Acne Drug Restrictions Fuel Debate

'iPledge' Designed to Prevent Exposure to Accutane During Pregnancy

From the WebMD Archives

Feb. 28, 2006 -- A new safety program designed to prevent fetal exposure to the acne drug isotretinoin (Accutane) is due to start Wednesday, despite critics who say the program won't work.

The program is the latest of several attempts over recent years to prevent women from taking the drug while pregnant or from becoming pregnant during treatment.

The FDA is pushing ahead with plans to launch the program, known as iPledge, on March 1, despite protests from dermatologists complaining that it is overly burdensome and won't succeed in preventing exposures.

The drug has been sold in the U.S. since 1982 and is intended for patients with severe, scarring acne that does not respond to other treatments.

Isotretinoin has been shown effective against severe acne. But the drug can also cause severe birth defects, mental retardation, premature birth, and spontaneous abortions in the fetuses of women who take it while pregnant.

Tighter Restrictions

The program will require all patients taking the drug to register online before receiving a prescription. Doctors must counsel women of childbearing age about the importance of not becoming pregnant while on the drug and women will have to sign a consent form acknowledging the drug's risks. Also, negative pregnancy tests will be needed before starting the drug, every month before receiving a refill prescription, right after the last medication dose, and one month after that last dose.

Women of childbearing age also must have two negative pregnancy tests and commit to using two simultaneous forms of contraception before being given a starting prescription. Doctors, pharmacies, and drug wholesalers must also register with iPledge to be eligible to prescribe and distribute isotretinoin.

"It's a comprehensive program involving all the parties," says Susan Cruzan, an FDA spokeswoman.

The agency said in a statement last week that it had worked with drug makers and others "to maintain a critical balance between access to the drug by patients who need it and ensuring its safe use."

Doctors Protest

But physician groups asked the FDA to delay the launch of the program because of complaints of long waits on a call-in line and a rule requiring women to receive pregnancy test results no more than a week after meeting with a doctor.


"It puts too much bureaucracy between patients and physicians," Clay Cockerell, MD, president of the American Academy of Dermatology, tells WebMD.

An estimated 30,000 physicians have already signed on with the registry to be eligible to prescribe isotretinoin. Less than 30,000 patients are estimated to have signed up with iPledge, which is being run by Covance, Inc., a drug services company.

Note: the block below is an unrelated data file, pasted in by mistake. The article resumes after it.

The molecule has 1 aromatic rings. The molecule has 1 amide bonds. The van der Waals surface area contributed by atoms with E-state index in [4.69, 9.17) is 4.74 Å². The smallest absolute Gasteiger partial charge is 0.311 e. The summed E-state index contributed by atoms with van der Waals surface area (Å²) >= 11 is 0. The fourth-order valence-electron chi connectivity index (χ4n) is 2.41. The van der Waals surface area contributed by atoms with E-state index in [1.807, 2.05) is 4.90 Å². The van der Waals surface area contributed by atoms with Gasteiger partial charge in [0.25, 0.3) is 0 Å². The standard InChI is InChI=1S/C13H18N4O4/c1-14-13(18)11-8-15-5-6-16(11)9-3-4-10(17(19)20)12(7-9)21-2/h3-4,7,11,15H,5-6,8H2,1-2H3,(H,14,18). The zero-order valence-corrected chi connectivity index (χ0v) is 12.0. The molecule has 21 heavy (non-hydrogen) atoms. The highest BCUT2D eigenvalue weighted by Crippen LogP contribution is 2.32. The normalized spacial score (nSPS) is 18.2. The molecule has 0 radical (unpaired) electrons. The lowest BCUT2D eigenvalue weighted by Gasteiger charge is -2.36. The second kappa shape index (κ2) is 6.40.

But Cockerell says dermatologists are already keenly aware of isotretinoin's risks and that the program won't prevent patients from finding the drug on the Internet.

"The bottom line is, we just don't think it's going to work," he says.

Accutane is sold by Swiss company Hoffmann-La Roche Inc. Three other firms sell the drug in generic forms. Roche reported to the FDA in 2004 that 183 women took the drug while pregnant during its earlier tracking program, compared with 150 in the year before. Generic manufacturers reported 19 more cases since December 2002 while using identical tracking programs.

Covance spokeswoman Laurene Isip said in an emailed statement that the company believes iPledge will be effective and simpler than earlier safety programs. "The program strives to ensure that no woman starts therapy if she is pregnant and that no woman taking isotretinoin becomes pregnant during treatment for one month afterward," the email stated.

Unsuccessful Programs

An earlier restriction program, known as SMART, largely failed to prevent pregnant women from taking isotretinoin.

Rep. Bart Stupak (D-Mich.), a sharp critic of the drug, criticized the iPledge in an interview as being too lax. The program only requires the registration of pharmacies, not individual pharmacists, and carries no penalties for prescribers who don't comply, he says. The program should also track psychiatric side effects, which some reports have linked to depression and suicide in users, Stupak says.

"It's better than what we had, but it's nowhere close to good enough," says Stupak, whose 17-year-old son committed suicide while taking Accutane in 2000.

"There are no consequences, so it's just going to be ignored," he says.

Isip says that the company was developing plans to track the program's effectiveness.

You can contact the iPledge call center 1-866-495-0654 Monday-Saturday 9 a.m. - midnight EST and through the web site at

WebMD Health News Reviewed by Louise Chang, MD on February 28, 2006


SOURCES: Susan Cruzan, spokesperson, FDA. iPledge web site, Clay Cockerel, MD, president, American Academy of Dermatology. Hoffman-LaRoche Inc. Rep. Bart Stupak (D-Mich.). Laurene Isip, spokeswoman, Covance.
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